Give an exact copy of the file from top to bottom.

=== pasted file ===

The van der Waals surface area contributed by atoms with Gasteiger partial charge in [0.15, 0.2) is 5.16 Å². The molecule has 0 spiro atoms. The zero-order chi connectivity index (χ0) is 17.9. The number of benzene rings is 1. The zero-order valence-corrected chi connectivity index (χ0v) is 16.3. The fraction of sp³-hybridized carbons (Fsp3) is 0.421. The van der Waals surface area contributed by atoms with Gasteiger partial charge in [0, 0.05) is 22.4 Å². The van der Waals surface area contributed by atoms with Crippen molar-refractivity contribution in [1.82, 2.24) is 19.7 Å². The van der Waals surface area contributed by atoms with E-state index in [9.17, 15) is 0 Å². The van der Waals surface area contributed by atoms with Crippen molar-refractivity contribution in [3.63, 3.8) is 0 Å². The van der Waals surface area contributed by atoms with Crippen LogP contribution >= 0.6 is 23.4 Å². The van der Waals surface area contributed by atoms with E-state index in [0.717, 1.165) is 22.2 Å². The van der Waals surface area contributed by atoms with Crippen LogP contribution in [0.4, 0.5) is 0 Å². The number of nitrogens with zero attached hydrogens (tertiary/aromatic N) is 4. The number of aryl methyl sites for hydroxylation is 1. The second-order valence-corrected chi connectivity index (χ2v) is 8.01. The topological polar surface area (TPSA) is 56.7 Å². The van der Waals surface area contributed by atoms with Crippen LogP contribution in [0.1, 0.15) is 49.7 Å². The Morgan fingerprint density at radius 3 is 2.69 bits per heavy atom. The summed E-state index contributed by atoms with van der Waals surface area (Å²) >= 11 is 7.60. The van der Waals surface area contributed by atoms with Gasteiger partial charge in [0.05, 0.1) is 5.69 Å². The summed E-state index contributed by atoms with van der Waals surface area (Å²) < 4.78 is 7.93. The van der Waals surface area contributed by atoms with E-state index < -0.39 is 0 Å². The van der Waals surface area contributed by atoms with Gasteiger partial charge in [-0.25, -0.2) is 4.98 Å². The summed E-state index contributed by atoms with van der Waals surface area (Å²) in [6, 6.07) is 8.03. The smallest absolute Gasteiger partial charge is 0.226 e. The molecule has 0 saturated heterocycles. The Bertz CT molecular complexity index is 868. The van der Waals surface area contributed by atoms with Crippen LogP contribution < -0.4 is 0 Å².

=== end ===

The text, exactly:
The van der Waals surface area contributed by atoms with Gasteiger partial charge in [0.15, 0.2) is 5.16 Å². The molecule has 0 spiro atoms. The zero-order chi connectivity index (χ0) is 17.9. The number of benzene rings is 1. The zero-order valence-corrected chi connectivity index (χ0v) is 16.3. The fraction of sp³-hybridized carbons (Fsp3) is 0.421. The van der Waals surface area contributed by atoms with Gasteiger partial charge in [0, 0.05) is 22.4 Å². The van der Waals surface area contributed by atoms with Crippen molar-refractivity contribution in [1.82, 2.24) is 19.7 Å². The van der Waals surface area contributed by atoms with E-state index in [9.17, 15) is 0 Å². The van der Waals surface area contributed by atoms with Crippen molar-refractivity contribution in [3.63, 3.8) is 0 Å². The van der Waals surface area contributed by atoms with Crippen LogP contribution >= 0.6 is 23.4 Å². The van der Waals surface area contributed by atoms with E-state index in [0.717, 1.165) is 22.2 Å². The van der Waals surface area contributed by atoms with Crippen LogP contribution in [0.4, 0.5) is 0 Å². The number of nitrogens with zero attached hydrogens (tertiary/aromatic N) is 4. The number of aryl methyl sites for hydroxylation is 1. The second-order valence-corrected chi connectivity index (χ2v) is 8.01. The topological polar surface area (TPSA) is 56.7 Å². The van der Waals surface area contributed by atoms with Crippen LogP contribution in [0.1, 0.15) is 49.7 Å². The Morgan fingerprint density at radius 3 is 2.69 bits per heavy atom. The summed E-state index contributed by atoms with van der Waals surface area (Å²) >= 11 is 7.60. The van der Waals surface area contributed by atoms with Gasteiger partial charge in [0.05, 0.1) is 5.69 Å². The summed E-state index contributed by atoms with van der Waals surface area (Å²) < 4.78 is 7.93. The van der Waals surface area contributed by atoms with E-state index < -0.39 is 0 Å². The van der Waals surface area contributed by atoms with Gasteiger partial charge in [-0.25, -0.2) is 4.98 Å². The summed E-state index contributed by atoms with van der Waals surface area (Å²) in [6, 6.07) is 8.03. The smallest absolute Gasteiger partial charge is 0.226 e. The molecule has 0 saturated heterocycles. The Bertz CT molecular complexity index is 868. The van der Waals surface area contributed by atoms with Crippen LogP contribution < -0.4 is 0 Å².